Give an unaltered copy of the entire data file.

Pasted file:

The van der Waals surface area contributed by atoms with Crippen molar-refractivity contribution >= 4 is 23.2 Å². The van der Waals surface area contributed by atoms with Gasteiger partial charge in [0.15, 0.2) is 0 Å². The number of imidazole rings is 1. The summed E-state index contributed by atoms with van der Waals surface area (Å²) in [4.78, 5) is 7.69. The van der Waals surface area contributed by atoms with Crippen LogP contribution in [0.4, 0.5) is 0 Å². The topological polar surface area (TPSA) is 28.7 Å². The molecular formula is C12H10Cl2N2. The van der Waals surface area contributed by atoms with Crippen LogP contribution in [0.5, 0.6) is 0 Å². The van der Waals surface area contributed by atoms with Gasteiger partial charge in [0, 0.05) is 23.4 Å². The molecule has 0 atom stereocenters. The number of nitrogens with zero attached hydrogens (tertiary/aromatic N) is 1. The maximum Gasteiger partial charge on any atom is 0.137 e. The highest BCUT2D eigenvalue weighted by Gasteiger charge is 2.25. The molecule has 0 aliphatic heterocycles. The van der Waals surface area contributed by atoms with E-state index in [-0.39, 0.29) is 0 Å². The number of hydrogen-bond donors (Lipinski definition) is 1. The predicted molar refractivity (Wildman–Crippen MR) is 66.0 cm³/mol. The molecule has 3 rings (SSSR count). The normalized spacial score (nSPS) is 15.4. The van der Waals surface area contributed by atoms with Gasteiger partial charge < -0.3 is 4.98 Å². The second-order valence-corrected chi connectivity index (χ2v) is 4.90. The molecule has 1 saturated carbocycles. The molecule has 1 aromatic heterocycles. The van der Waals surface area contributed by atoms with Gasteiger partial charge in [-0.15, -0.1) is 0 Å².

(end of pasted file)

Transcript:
The van der Waals surface area contributed by atoms with Crippen molar-refractivity contribution >= 4 is 23.2 Å². The van der Waals surface area contributed by atoms with Gasteiger partial charge in [0.15, 0.2) is 0 Å². The number of imidazole rings is 1. The summed E-state index contributed by atoms with van der Waals surface area (Å²) in [4.78, 5) is 7.69. The van der Waals surface area contributed by atoms with Crippen LogP contribution in [0.4, 0.5) is 0 Å². The topological polar surface area (TPSA) is 28.7 Å². The molecular formula is C12H10Cl2N2. The van der Waals surface area contributed by atoms with Crippen LogP contribution in [0.5, 0.6) is 0 Å². The van der Waals surface area contributed by atoms with Gasteiger partial charge in [0, 0.05) is 23.4 Å². The molecule has 0 atom stereocenters. The number of nitrogens with zero attached hydrogens (tertiary/aromatic N) is 1. The maximum Gasteiger partial charge on any atom is 0.137 e. The highest BCUT2D eigenvalue weighted by Gasteiger charge is 2.25. The molecule has 0 aliphatic heterocycles. The van der Waals surface area contributed by atoms with E-state index in [-0.39, 0.29) is 0 Å². The number of hydrogen-bond donors (Lipinski definition) is 1. The predicted molar refractivity (Wildman–Crippen MR) is 66.0 cm³/mol. The molecule has 3 rings (SSSR count). The normalized spacial score (nSPS) is 15.4. The van der Waals surface area contributed by atoms with Gasteiger partial charge < -0.3 is 4.98 Å². The second-order valence-corrected chi connectivity index (χ2v) is 4.90. The molecule has 1 saturated carbocycles. The molecule has 1 aromatic heterocycles. The van der Waals surface area contributed by atoms with Gasteiger partial charge in [-0.15, -0.1) is 0 Å².